May 7, 2013, the Louisiana Supreme Court declared that state’s voucher
program unconstitutional under the state constitution. The plaintiffs, in Louisiana
Federation of Teachers, et al. v. State, challenged
a senate resolution and Act 2, both passed during the 2012 legislative session.
Louisiana calls their vouchers the “Student Scholarships for Educational
Excellence Program,” a misnomer commonly referred to as “the voucher
program.” The new legislation required transfer of funds that would have
gone to K-12 public schools, instead, to cyber (“online” or “virtual”)
schools, parents who choose home schooling, “postsecondary institutions” (not
colleges and universities), and private and parochial schools, and to corporations
offering vocational or technical courses.
The court explained that “This court is constitutionally obligated to
address these issues, for it is the role of the judiciary to determine the
meaning and effect of the constitution. … The court’s role is to
evaluate the…constitution to determine whether the matters addressed
by the legislature comply with the relevant constitutional provisions….”
The Louisiana Constitution, in Article VIII, Section 13(B), requires the state
to annually develop and adopt a formula to determine the cost of a minimum
foundation program of education in all public K-12 schools, as well as to equitably
allocate the funds to parish and city school systems.
After examining the record, the legislation, and the constitutional provisions,
the state’s supreme court found that, for funds dedicated to public education,
the state constitution prohibits expending those funds on nonpublic schools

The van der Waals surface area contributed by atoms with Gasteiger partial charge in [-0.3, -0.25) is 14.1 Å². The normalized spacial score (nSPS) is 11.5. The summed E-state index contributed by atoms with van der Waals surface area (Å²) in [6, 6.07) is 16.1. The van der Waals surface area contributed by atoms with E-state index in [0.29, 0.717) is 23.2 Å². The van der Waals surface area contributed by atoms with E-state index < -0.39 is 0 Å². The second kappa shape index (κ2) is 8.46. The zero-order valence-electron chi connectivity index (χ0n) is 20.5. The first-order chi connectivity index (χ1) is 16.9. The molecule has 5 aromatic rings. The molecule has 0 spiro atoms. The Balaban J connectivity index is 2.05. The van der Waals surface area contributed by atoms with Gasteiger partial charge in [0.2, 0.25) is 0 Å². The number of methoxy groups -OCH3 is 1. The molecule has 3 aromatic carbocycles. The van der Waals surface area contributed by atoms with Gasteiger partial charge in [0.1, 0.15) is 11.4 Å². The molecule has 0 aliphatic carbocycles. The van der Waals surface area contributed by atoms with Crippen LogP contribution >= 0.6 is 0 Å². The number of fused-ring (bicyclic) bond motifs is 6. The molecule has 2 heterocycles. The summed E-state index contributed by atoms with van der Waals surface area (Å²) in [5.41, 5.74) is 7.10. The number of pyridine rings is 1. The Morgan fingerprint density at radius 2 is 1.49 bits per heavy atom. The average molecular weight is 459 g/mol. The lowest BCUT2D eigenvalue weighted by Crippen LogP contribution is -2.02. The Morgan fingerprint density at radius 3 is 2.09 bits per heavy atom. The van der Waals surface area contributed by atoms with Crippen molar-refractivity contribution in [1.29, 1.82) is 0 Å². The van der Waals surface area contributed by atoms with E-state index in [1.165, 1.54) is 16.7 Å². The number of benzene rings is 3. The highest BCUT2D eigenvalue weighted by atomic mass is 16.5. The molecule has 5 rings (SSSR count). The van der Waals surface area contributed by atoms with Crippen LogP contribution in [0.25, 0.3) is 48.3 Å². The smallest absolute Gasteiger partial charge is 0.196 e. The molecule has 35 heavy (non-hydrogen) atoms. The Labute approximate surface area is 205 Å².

and nonpublic entities. And, that’s exactly what the senate resolution
and Act 2 did.
Writing for the court, Justice John Weimer stated in part, “The state
funds approved through the unique Minimum Foundation Program process cannot
be diverted to nonpublic schools or other nonpublic course providers according
to the clear, specific and unambiguous language of the constitution.” (emphasis
As reported by a pro-voucher organization, the Louisiana State Superintendent,
John White, who is also pro-voucher, commented that while he had not yet read
the opinion (He was on Capitol Hill testifying before the House Committee on
Education.), he understands the ruling to say, “it’s not that the
program itself is unconstitutional, but that the funding needs to come from
somewhere else.” White added that, “we will find funding and keep
Moreover, as reported by the Associated Press, Governor Jindal had seen this
voucher program as a national model that he wanted to promote in his position
as head of the Republican Governor's Association.
How this struggle unfolds in Louisiana bears watching, in part because it
may indicate proposals and strategies that pro-voucher advocates will use